As the years unfolded in the land of the Great Tree the people grew by legions and their lives grew complicated. The wise foretold of a coming day when the number of mouths to feed would far exceed, in spite of man’s intervention, the Great Tree’s ability to sustain them. Fear gripped the hearts of all the people – yet even the threat of famine deterred not the gluttons (those who would not store) from consuming every morsel they could gather.
It was therefore declared that for the good of the community and the survival of the Tree, those desiring to pioneer beyond the shelter and create orchards of their own, would be allowed to do so and retain the bounty of their harvests for themselves and their families.
The majority of those eager to venture beyond the shade however, given their history, would not trust their leaders’ intent. They feared their farms would ultimately be subject to the government’s confiscatory practices. Yet, in spite of all historic precedent, and in the face of an otherwise dire fate, their leader’s aims were indeed virtuous.
As necessity then dictated, to inspire the people’s trust and to advance an entrepreneurial spirit, a new constitution, guaranteeing certain inalienable rights and protecting every citizen’s freedom to work and produce on his own behalf, was drafted and unanimously ratified. The old leaders stepped down as new officials, sworn to defend and enforce the covenants set forth in the constitution (its authors in fact), were duly elected by the people.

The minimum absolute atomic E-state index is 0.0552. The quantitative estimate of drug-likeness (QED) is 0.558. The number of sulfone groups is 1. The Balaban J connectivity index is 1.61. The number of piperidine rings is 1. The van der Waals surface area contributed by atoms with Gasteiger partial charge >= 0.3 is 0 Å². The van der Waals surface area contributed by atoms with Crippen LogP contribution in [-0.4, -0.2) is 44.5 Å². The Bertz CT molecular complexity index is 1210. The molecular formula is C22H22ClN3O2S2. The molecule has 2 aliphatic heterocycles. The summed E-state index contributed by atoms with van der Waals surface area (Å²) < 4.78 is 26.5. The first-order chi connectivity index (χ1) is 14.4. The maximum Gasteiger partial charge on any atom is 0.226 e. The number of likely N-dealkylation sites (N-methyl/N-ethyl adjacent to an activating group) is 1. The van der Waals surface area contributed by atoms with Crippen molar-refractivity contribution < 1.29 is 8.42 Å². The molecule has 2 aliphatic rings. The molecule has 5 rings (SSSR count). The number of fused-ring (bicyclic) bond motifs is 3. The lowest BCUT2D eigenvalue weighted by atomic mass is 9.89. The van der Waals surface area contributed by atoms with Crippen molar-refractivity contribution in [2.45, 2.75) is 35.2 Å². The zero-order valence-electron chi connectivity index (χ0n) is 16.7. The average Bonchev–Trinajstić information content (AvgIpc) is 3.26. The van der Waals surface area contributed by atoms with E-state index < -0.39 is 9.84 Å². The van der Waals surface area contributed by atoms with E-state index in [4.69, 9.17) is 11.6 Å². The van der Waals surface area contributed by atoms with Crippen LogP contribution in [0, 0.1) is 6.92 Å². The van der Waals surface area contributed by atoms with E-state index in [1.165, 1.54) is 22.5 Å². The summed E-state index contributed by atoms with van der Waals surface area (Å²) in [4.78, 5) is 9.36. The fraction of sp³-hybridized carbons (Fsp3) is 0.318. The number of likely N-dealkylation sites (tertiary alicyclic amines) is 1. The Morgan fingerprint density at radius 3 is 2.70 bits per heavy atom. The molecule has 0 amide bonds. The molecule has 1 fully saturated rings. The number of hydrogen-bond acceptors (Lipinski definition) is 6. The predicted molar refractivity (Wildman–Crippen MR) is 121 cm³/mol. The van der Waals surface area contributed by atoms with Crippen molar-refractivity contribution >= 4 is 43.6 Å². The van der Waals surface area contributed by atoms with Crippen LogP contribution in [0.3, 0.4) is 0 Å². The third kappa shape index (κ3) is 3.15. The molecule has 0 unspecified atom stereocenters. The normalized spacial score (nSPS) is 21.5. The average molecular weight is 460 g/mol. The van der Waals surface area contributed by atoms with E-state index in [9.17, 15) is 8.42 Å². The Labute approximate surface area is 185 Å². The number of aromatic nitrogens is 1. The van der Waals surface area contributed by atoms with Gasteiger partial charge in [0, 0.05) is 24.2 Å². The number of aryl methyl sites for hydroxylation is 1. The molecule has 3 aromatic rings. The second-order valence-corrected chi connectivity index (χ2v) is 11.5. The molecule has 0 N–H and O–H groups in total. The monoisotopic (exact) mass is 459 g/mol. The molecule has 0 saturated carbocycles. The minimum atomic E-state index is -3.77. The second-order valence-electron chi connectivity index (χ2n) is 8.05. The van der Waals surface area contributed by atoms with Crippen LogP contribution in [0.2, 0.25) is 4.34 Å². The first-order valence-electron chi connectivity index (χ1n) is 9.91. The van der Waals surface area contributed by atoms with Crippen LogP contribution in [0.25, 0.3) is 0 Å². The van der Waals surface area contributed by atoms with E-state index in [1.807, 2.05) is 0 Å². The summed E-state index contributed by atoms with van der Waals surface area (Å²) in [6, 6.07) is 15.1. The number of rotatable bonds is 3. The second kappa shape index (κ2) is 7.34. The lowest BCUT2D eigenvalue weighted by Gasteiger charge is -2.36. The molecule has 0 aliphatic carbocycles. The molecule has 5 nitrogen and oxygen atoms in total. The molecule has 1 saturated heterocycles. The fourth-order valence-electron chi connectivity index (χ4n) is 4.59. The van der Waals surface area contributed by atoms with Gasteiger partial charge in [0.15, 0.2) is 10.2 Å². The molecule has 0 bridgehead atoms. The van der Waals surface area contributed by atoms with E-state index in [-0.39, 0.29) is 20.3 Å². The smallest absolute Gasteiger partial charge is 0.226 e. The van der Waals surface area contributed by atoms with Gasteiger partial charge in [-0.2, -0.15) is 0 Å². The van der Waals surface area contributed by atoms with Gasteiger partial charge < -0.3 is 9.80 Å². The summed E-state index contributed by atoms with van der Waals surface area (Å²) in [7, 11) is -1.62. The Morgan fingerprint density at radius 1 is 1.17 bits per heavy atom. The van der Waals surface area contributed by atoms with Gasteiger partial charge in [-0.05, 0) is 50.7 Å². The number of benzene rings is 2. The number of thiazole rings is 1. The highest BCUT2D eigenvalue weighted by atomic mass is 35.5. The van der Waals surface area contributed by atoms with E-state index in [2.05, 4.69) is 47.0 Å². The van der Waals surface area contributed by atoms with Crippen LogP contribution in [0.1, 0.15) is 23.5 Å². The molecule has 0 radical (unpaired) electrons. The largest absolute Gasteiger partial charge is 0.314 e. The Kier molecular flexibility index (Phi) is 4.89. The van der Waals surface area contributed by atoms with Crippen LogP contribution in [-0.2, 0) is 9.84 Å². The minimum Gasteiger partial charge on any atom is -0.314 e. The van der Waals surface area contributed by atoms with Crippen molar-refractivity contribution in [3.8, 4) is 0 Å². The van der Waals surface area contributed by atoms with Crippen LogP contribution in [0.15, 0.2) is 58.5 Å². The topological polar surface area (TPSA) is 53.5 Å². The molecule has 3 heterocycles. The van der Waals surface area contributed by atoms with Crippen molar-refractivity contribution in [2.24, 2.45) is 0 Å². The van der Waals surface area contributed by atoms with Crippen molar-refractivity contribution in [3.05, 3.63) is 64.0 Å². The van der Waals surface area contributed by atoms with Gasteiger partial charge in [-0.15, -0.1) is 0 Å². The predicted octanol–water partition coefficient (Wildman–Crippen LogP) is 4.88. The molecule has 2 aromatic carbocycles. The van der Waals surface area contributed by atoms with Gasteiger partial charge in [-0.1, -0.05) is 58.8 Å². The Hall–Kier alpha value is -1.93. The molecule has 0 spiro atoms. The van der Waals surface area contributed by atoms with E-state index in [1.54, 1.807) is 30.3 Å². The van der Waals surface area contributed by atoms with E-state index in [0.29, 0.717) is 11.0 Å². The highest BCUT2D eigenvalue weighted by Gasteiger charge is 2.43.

So it came to pass that those willing to dirty their hands, to extract the seeds from the fruit of the Great Tree, dig the holes, sow the seeds, water and fertilize the soil and ultimately profit from their own harvests, would be free to leave the shade of their once Great Giver in favor of their own bountiful orchards – conditioned only upon the paying of a small duty to the government. This duty amounted to a modest percentage of their annual yield and would fund the enforcement of the rules of law that protected their rights to build the lives of their dreams, as well as provide for certain essential services to the greater community.
While there were indeed many of the Land’s people who found satisfaction in these pursuits, there remained others however who possessed not the desire to produce their own good fortune, who chose instead to continue to live on whatever the Great Tree would bestow upon them.
Henceforth, while the industrious ones no longer needed to take from the Tree’s limbs, her bounty was sufficient to continue to feed those too old, unable, and even those unwilling to work, for some time to come. As the years passed however, the shade beneath her leaves grew crowded once again. Crowded by men and women who lacked either the capacity or the desire to venture beyond the great canopy to provide for themselves.